Phoenix, AZ – A plan to ask voters to kill the payday loan industry has folded. Arizona Public Radio's Howard Fischer explains.
State law allows payday lenders to provide up to $500 for two
weeks at a fee of $17.50 for each $100 borrowed. That's an annual
percentage rate of more than 400 percent. The initiative would
have put lenders back under state usury laws which cap interest
at 36 percent. But industry lobbyist Stan Barnes said lenders
don't charge interest. They charge a fee for a short-term, high-
(36 percent APR, if you want to talk that way, would equal some
dollar and change return which is not enough to keep the lights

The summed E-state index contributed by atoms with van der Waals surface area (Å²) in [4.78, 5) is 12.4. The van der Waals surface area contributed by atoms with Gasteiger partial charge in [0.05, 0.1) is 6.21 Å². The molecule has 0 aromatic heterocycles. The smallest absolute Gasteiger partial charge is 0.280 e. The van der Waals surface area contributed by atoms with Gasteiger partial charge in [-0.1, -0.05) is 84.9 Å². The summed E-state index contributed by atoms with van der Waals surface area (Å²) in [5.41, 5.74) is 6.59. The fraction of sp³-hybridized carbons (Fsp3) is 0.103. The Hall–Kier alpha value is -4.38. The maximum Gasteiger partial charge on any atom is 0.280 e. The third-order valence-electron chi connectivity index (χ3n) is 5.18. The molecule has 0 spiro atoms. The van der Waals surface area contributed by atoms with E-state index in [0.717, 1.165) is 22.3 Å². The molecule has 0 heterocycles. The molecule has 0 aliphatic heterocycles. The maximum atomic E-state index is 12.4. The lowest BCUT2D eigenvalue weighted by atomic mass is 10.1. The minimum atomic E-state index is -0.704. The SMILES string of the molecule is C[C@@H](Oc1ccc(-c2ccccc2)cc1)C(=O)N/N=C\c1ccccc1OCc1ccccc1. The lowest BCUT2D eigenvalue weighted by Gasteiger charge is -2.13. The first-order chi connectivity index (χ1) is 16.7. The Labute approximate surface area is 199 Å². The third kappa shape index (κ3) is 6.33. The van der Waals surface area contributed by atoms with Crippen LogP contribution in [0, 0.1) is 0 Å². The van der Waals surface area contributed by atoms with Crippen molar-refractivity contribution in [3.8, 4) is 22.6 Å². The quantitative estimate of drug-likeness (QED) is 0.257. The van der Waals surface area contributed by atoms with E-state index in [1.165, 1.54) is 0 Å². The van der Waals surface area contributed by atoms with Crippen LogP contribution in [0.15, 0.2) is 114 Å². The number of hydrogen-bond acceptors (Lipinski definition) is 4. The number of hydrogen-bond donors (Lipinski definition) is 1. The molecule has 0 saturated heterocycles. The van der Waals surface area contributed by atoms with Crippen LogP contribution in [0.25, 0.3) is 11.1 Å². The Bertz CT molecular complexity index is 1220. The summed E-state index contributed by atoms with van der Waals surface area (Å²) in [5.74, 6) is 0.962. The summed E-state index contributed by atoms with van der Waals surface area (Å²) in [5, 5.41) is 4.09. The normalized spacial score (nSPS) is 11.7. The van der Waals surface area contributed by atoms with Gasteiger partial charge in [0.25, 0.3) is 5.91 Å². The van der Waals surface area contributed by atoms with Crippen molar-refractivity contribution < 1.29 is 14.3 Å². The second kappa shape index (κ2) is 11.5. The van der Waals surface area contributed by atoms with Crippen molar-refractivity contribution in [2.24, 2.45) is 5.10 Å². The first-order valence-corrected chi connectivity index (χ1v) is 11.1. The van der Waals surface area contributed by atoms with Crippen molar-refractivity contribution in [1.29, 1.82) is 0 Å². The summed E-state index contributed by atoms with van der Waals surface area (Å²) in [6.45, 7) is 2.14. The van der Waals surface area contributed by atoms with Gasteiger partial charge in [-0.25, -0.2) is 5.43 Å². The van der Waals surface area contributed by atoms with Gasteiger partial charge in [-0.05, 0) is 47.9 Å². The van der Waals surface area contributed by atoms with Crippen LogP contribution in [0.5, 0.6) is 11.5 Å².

Backers of the petition drive to put payday lenders out of
business said Monday they got less than a fifth of the signatures
needed to qualify for the ballot. But Rep. Debbie McCune Davis
said they will continue to work to defeat a separate industry-
backed initiative to give lenders a permanent exemption from
usury laws. That raises the question of whether those who now
depend on payday loans could still borrow money.
(There are probably some people who could. And there are others
who will find family or friends to borrow from. And there are
some who probably won't, but perhaps shouldn't.)
But McCune Davis said eliminating payday loans is not unwarranted
government intrusion on the right of invididuals to control their
For Arizona Public Radio, this is Howard Fischer.